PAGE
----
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Thomson Sir William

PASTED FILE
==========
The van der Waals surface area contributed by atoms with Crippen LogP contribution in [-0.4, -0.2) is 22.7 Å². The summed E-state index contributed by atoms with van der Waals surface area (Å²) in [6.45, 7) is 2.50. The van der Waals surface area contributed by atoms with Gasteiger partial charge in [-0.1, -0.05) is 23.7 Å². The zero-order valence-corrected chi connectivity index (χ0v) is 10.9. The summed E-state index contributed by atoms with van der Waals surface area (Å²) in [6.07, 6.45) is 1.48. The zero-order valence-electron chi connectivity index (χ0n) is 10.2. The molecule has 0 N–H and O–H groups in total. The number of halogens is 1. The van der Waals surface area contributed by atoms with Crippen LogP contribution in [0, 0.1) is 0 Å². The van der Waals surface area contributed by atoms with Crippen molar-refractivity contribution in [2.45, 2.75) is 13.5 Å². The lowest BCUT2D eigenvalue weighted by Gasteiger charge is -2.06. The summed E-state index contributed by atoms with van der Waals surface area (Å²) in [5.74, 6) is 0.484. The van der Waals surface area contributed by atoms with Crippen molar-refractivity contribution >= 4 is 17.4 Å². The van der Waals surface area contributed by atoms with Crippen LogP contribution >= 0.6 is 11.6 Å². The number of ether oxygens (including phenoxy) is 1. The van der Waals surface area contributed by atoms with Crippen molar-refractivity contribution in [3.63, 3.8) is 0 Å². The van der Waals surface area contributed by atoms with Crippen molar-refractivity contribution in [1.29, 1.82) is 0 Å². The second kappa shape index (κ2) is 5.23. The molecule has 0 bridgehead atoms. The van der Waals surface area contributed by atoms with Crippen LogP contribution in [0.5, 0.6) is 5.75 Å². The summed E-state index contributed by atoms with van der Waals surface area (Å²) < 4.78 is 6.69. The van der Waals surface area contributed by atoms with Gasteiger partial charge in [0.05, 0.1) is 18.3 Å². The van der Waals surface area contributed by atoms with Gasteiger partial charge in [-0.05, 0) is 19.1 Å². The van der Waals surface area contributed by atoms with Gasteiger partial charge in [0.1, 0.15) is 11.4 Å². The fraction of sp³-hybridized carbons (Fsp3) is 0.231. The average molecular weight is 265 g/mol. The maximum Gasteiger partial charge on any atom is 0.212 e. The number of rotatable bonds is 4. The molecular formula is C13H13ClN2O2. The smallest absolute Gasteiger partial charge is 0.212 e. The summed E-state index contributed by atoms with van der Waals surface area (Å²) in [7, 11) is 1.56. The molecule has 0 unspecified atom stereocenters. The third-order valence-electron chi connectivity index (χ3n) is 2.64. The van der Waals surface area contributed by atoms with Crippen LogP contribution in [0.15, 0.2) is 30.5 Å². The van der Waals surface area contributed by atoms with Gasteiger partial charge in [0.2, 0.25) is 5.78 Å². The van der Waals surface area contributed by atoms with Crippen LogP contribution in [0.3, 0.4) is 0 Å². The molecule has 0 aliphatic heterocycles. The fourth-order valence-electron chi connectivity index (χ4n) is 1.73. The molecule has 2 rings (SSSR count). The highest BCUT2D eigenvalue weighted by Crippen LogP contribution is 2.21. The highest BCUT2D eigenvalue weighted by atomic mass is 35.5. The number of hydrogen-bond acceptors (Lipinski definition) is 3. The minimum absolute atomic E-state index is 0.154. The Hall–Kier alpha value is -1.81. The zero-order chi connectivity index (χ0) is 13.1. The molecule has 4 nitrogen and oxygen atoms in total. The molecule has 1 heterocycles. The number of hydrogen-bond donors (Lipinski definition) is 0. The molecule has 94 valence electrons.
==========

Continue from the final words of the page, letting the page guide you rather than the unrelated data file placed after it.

Thomson, SIR WILLIAM, LORD KELVIN (b. 1824), one of the greatest of natural philosophers, was born in Belfast, and educated at Glasgow University and at Cambridge. Even in boyhood he seems to have had remarkable aptitude for natural science, and some extremely valuable papers, written before he reached his majority, led to his being given the professorship of natural philosophy at Glasgow in 1846. To enumerate his many wonderful discoveries and theories would occupy a large space; it suffices to mention his theory of the dissipation of energy (1852), his vortex-atom theory, his calculation of the size of molecules, and his epoch~marking efforts in the science of telegraphy which have given him the unique position he holds. Some of his mechanical inventions are exceedingly ingenious and delicate. He was President of the Royal Society 1891-5, and was raised to the peerage for his services to science.